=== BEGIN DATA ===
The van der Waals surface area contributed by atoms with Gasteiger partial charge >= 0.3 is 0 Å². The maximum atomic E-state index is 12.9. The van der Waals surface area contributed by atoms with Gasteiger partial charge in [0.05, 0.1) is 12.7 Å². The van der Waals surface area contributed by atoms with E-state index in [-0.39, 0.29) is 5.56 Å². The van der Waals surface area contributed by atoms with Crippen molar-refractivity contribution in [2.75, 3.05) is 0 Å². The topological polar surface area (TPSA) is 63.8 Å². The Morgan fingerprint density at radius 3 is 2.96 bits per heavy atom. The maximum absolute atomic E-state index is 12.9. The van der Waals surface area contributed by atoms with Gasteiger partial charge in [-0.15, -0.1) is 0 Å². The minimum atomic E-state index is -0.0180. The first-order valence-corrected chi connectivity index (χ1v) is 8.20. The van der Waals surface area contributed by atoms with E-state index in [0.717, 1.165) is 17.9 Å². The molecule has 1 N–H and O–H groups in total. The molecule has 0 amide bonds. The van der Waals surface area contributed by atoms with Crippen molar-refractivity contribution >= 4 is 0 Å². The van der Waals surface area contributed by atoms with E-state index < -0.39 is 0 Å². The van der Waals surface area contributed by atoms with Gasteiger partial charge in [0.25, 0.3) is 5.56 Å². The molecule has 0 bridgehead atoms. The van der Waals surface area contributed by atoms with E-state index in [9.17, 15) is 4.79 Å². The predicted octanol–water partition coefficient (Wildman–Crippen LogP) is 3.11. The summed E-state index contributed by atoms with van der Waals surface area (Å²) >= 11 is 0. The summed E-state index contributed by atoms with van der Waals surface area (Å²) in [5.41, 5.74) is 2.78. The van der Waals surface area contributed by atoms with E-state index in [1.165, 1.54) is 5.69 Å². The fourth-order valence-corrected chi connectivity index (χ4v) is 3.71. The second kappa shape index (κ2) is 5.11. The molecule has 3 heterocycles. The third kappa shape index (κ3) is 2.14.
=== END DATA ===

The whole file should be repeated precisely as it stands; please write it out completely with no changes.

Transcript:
The van der Waals surface area contributed by atoms with Gasteiger partial charge >= 0.3 is 0 Å². The maximum atomic E-state index is 12.9. The van der Waals surface area contributed by atoms with Gasteiger partial charge in [0.05, 0.1) is 12.7 Å². The van der Waals surface area contributed by atoms with E-state index in [-0.39, 0.29) is 5.56 Å². The van der Waals surface area contributed by atoms with Crippen molar-refractivity contribution in [2.75, 3.05) is 0 Å². The topological polar surface area (TPSA) is 63.8 Å². The Morgan fingerprint density at radius 3 is 2.96 bits per heavy atom. The maximum absolute atomic E-state index is 12.9. The van der Waals surface area contributed by atoms with Gasteiger partial charge in [-0.15, -0.1) is 0 Å². The minimum atomic E-state index is -0.0180. The first-order valence-corrected chi connectivity index (χ1v) is 8.20. The van der Waals surface area contributed by atoms with E-state index in [0.717, 1.165) is 17.9 Å². The molecule has 1 N–H and O–H groups in total. The molecule has 0 amide bonds. The van der Waals surface area contributed by atoms with Crippen molar-refractivity contribution >= 4 is 0 Å². The van der Waals surface area contributed by atoms with E-state index < -0.39 is 0 Å². The van der Waals surface area contributed by atoms with Gasteiger partial charge in [0.25, 0.3) is 5.56 Å². The molecule has 0 bridgehead atoms. The van der Waals surface area contributed by atoms with E-state index in [9.17, 15) is 4.79 Å². The predicted octanol–water partition coefficient (Wildman–Crippen LogP) is 3.11. The summed E-state index contributed by atoms with van der Waals surface area (Å²) >= 11 is 0. The summed E-state index contributed by atoms with van der Waals surface area (Å²) in [5.41, 5.74) is 2.78. The van der Waals surface area contributed by atoms with E-state index in [1.165, 1.54) is 5.69 Å². The fourth-order valence-corrected chi connectivity index (χ4v) is 3.71. The second kappa shape index (κ2) is 5.11. The molecule has 3 heterocycles. The third kappa shape index (κ3) is 2.14.